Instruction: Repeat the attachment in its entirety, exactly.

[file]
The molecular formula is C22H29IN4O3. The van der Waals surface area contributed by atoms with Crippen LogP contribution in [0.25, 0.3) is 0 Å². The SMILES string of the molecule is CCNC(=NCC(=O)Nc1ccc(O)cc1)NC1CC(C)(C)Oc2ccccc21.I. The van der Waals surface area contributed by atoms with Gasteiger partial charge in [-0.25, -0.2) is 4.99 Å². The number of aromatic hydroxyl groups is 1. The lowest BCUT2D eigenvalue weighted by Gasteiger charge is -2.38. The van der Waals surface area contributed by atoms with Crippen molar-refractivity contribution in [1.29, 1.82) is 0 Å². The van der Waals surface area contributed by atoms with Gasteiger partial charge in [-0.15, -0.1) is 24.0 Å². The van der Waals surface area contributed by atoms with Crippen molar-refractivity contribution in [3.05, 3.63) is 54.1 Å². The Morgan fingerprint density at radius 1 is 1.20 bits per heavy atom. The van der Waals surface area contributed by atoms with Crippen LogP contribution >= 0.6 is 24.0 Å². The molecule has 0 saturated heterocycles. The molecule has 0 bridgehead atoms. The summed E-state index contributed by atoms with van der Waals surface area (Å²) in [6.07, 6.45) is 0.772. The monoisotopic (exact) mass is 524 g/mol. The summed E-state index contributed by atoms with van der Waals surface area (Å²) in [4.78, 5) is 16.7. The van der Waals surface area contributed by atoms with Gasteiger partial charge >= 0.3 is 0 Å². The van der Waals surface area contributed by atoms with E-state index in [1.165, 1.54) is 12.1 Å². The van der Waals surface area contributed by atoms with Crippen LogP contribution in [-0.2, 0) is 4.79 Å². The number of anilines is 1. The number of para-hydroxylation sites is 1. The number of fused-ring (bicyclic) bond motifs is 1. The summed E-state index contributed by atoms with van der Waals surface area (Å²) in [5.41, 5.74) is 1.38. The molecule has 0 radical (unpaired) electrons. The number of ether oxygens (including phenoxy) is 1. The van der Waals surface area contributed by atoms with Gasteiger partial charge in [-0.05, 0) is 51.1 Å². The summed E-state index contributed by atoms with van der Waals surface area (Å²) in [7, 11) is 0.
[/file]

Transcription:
The molecular formula is C22H29IN4O3. The van der Waals surface area contributed by atoms with Crippen LogP contribution in [0.25, 0.3) is 0 Å². The SMILES string of the molecule is CCNC(=NCC(=O)Nc1ccc(O)cc1)NC1CC(C)(C)Oc2ccccc21.I. The van der Waals surface area contributed by atoms with Gasteiger partial charge in [-0.25, -0.2) is 4.99 Å². The number of aromatic hydroxyl groups is 1. The lowest BCUT2D eigenvalue weighted by Gasteiger charge is -2.38. The van der Waals surface area contributed by atoms with Crippen molar-refractivity contribution in [1.29, 1.82) is 0 Å². The van der Waals surface area contributed by atoms with Gasteiger partial charge in [-0.15, -0.1) is 24.0 Å². The van der Waals surface area contributed by atoms with Crippen molar-refractivity contribution in [3.05, 3.63) is 54.1 Å². The Morgan fingerprint density at radius 1 is 1.20 bits per heavy atom. The van der Waals surface area contributed by atoms with Crippen LogP contribution >= 0.6 is 24.0 Å². The molecule has 0 saturated heterocycles. The molecule has 0 bridgehead atoms. The summed E-state index contributed by atoms with van der Waals surface area (Å²) in [6.07, 6.45) is 0.772. The monoisotopic (exact) mass is 524 g/mol. The summed E-state index contributed by atoms with van der Waals surface area (Å²) in [4.78, 5) is 16.7. The van der Waals surface area contributed by atoms with Gasteiger partial charge >= 0.3 is 0 Å². The van der Waals surface area contributed by atoms with E-state index in [1.165, 1.54) is 12.1 Å². The van der Waals surface area contributed by atoms with Crippen LogP contribution in [-0.2, 0) is 4.79 Å². The number of anilines is 1. The number of para-hydroxylation sites is 1. The number of fused-ring (bicyclic) bond motifs is 1. The summed E-state index contributed by atoms with van der Waals surface area (Å²) in [5.41, 5.74) is 1.38. The molecule has 0 radical (unpaired) electrons. The number of ether oxygens (including phenoxy) is 1. The van der Waals surface area contributed by atoms with Gasteiger partial charge in [-0.05, 0) is 51.1 Å². The summed E-state index contributed by atoms with van der Waals surface area (Å²) in [7, 11) is 0.